However, the motion will be opposed at the Synod by bishops and lawyers who will argue that banning individuals from membership of political organisations would infringe their human rights. William Fittall, Secretary General to the Synod, has circulated a paper which states that the Church's legal advice was that the policy could not be enforced. He wrote: "Since the BNP is not a proscribed political party, it is lawful to be a member. Merely being a member of it could not, therefore, provide a basis for disciplinary proceedings against a member of the clergy." Mr Fittall added: "Cases outside the Church concerning the BNP have seen employees bringing claims against their employers arguing that their less favourable treatment is an interference with their human rights."
Vasantha Gnanadoss, the proposer of the motion and a civilian member of staff with the Metropolitan Police, argues that the policy should be adopted to "carry a clear message to society at large". She said: "It will make it much more difficult for the BNP or similar organisations to exploit the claim that there are Anglican clergy or church representatives who support them."
Simon Darby, deputy leader of the BNP, said: "It is not a very Christian thing to do to say that because you belong to a political party you cannot work for the Church of England."
The BNP debate is one of a number which are likely to prove divisive at the Synod. Traditionalists are expected to resist plans to create "complementary" bishops who would look after opponents of women's ordination if women are consecrated bishops. However many parliamentarians and the thousands of women priests that the Church now depends on to sustain its ministry, along with their male supporters, will also be dismayed if Synod members turn their back on women bishops. Proposals to ordain women bishops depend on thenew class of bishop being accepted.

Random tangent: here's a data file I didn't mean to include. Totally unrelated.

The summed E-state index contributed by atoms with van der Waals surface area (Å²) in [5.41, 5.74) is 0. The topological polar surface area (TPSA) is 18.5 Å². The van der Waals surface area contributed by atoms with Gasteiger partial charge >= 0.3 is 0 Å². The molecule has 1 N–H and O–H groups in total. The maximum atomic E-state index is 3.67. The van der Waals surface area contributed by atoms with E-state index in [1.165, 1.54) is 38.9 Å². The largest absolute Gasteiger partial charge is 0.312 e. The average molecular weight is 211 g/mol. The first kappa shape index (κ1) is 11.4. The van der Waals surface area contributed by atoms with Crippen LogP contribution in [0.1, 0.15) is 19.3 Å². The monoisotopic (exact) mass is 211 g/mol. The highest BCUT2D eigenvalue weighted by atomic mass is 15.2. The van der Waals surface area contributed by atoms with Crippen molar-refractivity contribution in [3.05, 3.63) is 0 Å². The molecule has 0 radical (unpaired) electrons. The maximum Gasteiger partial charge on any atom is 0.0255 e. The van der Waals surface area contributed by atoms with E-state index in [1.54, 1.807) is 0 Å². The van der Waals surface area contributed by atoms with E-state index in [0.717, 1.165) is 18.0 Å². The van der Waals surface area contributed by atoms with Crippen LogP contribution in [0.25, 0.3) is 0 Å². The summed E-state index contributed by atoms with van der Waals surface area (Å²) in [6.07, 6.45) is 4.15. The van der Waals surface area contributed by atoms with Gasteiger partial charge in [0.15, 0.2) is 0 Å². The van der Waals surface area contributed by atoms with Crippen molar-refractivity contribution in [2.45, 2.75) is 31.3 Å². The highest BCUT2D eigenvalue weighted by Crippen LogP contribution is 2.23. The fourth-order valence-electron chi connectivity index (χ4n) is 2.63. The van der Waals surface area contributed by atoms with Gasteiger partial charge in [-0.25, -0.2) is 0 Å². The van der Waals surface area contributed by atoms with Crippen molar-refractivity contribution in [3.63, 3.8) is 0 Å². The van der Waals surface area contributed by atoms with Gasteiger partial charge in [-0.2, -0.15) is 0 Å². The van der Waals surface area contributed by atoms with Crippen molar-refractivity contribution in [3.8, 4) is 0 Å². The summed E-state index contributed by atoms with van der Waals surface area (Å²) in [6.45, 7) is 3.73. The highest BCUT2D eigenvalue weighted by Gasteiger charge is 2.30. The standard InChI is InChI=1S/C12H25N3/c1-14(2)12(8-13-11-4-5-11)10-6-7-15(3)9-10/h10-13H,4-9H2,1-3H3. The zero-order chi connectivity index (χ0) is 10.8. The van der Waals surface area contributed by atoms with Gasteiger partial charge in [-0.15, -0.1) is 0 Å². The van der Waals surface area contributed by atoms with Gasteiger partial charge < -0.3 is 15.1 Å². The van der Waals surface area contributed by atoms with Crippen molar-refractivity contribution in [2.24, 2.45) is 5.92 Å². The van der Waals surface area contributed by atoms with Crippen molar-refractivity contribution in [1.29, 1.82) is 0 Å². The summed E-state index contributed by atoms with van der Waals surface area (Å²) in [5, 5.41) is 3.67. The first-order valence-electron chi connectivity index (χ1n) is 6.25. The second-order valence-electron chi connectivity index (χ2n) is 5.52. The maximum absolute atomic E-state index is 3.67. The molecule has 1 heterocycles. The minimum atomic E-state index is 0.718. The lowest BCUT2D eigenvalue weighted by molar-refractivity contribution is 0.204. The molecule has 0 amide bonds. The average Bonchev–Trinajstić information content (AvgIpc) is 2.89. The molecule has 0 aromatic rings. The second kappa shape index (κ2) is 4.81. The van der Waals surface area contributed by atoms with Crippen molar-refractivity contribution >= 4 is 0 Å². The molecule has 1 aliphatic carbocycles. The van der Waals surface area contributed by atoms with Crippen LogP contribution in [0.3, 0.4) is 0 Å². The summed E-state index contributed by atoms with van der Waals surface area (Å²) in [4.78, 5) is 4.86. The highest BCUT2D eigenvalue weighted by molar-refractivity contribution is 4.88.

Anglo-Catholics are expected to resist the idea because the complementary bishops will ultimately be answerable to women bishops. A two-thirds majority will be needed when the final vote on women bishops takes place three or four years from now, after dioceses and parishes have been consulted. Wednesday's debate on complementary bishops will require only a simple majority but will signal whether the final measure will go through as traditionalists marshall their forces once more against women's ordination. Some bishops fear a re-run of the 1992 vote on women priests, when just one change of mind by an opponent of women priests secured the two-thirds majority that let the measure through.
In a third debate likely to set traditionalists against the liberal wing of the Church, the Synod will be asked by an evangelical lay member, Paul Eddy, to affirm the "uniqueness of Christ" in a multi-faith society. This motion, if passed, would implicitly confer a duty on Church of England clergy and laity to proselytise Muslims, Jews and other minority faiths.
Must not mock atheists?
"My favourite moment of the show was cartoonist Martin Rowson recounting the fuss made by atheists when he lampooned Richard Dawkins in a cartoon for New Humanist magazine. After many abusive emails he attended a meeting of humanists and explained that he was making fun of Dawkins but wasn't suggesting the scientist was gay:"After the meeting one of the atheists came to me and said "You mustn't mock Dawkins, he's the only saint we've got.
An atheist "saint"?
Sense of humor not allowed in British schools
Actually, it can be dangerous anywhere these days
"A headmaster is facing the sack after allegedly describing his female staff as his `harem', referring to one woman teacher as his `lover' and calling a school governor `posh pants'. Malcolm Beresford, 52, was suspended from his post in the village of Willoughton near Gainsborough, Lincolnshire, in November 2005 on the grounds of 'unacceptable professional misconduct'. He also called a woman staff member his 'lover' and referred to another governor as 'vindaloo', it has earlier been claimed at a hearing of the General Teaching Council.
Mr Beresford joined the school in 1996 and helped win praise from a 2002 Ofsted report for its 'significant improvement' and ' harmonious atmosphere'. The 51-pupil, three-class school was selected as a guinea pig to test Government education projects because of the high quality of its teaching.